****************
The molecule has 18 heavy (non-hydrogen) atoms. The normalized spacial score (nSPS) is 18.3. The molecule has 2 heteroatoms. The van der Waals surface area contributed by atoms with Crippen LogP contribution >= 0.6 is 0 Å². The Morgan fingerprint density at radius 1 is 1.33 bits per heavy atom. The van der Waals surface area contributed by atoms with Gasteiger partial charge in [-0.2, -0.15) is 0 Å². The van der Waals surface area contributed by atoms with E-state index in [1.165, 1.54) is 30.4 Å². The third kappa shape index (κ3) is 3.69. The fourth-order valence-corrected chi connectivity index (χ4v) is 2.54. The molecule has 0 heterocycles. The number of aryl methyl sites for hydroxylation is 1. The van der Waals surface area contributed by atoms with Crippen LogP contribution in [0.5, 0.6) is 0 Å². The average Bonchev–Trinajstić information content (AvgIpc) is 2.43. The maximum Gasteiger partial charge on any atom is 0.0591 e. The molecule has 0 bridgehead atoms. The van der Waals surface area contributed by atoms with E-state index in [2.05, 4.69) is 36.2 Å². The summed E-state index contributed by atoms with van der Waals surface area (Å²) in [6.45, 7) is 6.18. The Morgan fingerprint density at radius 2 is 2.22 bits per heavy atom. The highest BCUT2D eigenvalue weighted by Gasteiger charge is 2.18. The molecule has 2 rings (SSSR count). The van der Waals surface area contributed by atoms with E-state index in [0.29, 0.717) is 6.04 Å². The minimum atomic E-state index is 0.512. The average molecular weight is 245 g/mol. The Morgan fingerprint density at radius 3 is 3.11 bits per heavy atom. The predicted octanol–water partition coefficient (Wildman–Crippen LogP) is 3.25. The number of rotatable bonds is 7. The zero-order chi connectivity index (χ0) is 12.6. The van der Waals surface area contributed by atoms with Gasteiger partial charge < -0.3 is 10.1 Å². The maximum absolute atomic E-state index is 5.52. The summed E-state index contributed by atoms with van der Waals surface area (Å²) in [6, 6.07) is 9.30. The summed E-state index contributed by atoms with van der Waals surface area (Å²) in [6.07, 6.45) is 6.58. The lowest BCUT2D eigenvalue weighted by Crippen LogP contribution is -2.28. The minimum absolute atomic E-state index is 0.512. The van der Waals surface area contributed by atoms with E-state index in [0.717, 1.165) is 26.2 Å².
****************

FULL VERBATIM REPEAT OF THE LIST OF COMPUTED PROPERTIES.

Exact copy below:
The molecule has 18 heavy (non-hydrogen) atoms. The normalized spacial score (nSPS) is 18.3. The molecule has 2 heteroatoms. The van der Waals surface area contributed by atoms with Crippen LogP contribution >= 0.6 is 0 Å². The Morgan fingerprint density at radius 1 is 1.33 bits per heavy atom. The van der Waals surface area contributed by atoms with Gasteiger partial charge in [-0.2, -0.15) is 0 Å². The van der Waals surface area contributed by atoms with E-state index in [1.165, 1.54) is 30.4 Å². The third kappa shape index (κ3) is 3.69. The fourth-order valence-corrected chi connectivity index (χ4v) is 2.54. The molecule has 0 heterocycles. The number of aryl methyl sites for hydroxylation is 1. The van der Waals surface area contributed by atoms with Crippen LogP contribution in [0.5, 0.6) is 0 Å². The average Bonchev–Trinajstić information content (AvgIpc) is 2.43. The maximum Gasteiger partial charge on any atom is 0.0591 e. The molecule has 0 bridgehead atoms. The van der Waals surface area contributed by atoms with E-state index in [2.05, 4.69) is 36.2 Å². The summed E-state index contributed by atoms with van der Waals surface area (Å²) in [6.45, 7) is 6.18. The Morgan fingerprint density at radius 2 is 2.22 bits per heavy atom. The highest BCUT2D eigenvalue weighted by Gasteiger charge is 2.18. The molecule has 2 rings (SSSR count). The van der Waals surface area contributed by atoms with E-state index in [0.29, 0.717) is 6.04 Å². The minimum atomic E-state index is 0.512. The average molecular weight is 245 g/mol. The Morgan fingerprint density at radius 3 is 3.11 bits per heavy atom. The predicted octanol–water partition coefficient (Wildman–Crippen LogP) is 3.25. The number of rotatable bonds is 7. The zero-order chi connectivity index (χ0) is 12.6. The van der Waals surface area contributed by atoms with Gasteiger partial charge < -0.3 is 10.1 Å². The maximum absolute atomic E-state index is 5.52. The summed E-state index contributed by atoms with van der Waals surface area (Å²) in [6, 6.07) is 9.30. The summed E-state index contributed by atoms with van der Waals surface area (Å²) in [6.07, 6.45) is 6.58. The lowest BCUT2D eigenvalue weighted by Crippen LogP contribution is -2.28. The minimum absolute atomic E-state index is 0.512. The van der Waals surface area contributed by atoms with E-state index in [0.717, 1.165) is 26.2 Å².